AUCTIONEERS manage public sales where property or merchandise is sold to the highest bidder. Auctioneers sell real estate, antiques, coins, livestock, tobacco, dolls, jewelry, art, and many other things. Auctioneers must place a value on each item. They work with the sellers to prepare items for auction. They assemble items either in lots or individually, depending on their value. Auctioneers conduct the bidding and point out special features of the items for sale. They try to get the highest price for the sellers. An important part of an auctioneer's career is selling his/her own services.
Salary, Size & Growth
- $51,500 average per year ($24.75 per hour)
- A very large occupation (1,172,100 workers in 2010)
- Expected to grow slowly (0.5% per year)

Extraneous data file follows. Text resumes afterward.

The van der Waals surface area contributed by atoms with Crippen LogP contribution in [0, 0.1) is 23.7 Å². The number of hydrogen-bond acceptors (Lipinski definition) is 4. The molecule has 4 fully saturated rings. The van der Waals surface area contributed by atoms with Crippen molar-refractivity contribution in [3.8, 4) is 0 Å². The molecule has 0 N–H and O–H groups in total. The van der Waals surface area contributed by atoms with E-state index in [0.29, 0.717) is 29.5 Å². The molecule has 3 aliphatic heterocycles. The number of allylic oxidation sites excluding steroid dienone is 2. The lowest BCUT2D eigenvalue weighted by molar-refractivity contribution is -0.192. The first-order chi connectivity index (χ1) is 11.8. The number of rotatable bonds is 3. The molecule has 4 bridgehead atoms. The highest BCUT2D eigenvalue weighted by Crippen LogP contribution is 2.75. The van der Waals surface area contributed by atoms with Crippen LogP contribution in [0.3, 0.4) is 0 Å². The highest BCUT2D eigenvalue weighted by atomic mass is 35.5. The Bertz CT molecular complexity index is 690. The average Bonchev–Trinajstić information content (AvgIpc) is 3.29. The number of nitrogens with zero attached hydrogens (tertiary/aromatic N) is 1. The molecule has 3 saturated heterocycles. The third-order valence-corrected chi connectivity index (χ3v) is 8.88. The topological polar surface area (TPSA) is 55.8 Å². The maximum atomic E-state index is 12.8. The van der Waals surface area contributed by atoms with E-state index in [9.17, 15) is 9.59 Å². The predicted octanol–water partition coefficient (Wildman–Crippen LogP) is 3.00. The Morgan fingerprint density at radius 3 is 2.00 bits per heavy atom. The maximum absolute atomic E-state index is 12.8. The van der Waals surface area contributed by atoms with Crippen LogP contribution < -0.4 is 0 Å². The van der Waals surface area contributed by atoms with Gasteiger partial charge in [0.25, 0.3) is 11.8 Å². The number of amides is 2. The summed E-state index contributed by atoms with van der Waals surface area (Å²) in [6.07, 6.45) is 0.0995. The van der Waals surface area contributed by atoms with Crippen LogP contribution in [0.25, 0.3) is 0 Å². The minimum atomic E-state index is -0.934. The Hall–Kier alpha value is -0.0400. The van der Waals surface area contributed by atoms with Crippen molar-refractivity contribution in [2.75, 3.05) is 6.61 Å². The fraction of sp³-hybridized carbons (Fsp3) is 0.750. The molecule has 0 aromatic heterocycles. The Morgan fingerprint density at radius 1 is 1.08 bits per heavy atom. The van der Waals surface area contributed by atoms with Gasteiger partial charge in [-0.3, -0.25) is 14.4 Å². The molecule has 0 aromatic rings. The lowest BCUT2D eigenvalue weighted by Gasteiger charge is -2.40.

AUCTIONEERS should have at least a high school diploma. Most auctioneers attend auction school to learn more about the industry and to develop bid-calling skills. Most states require auctioneers who sell real estate to be licensed as a real estate agent. Several states require an examination and/or apprenticeship as part of the licensing process. In some states, auctioneers must pass an examination, pay a licensing fee, and/or post a bond. The National Auctioneers Association (NAA) endorses the Certified Auctioneers Institute's certification for those who successfully complete three one-week courses (one course per year).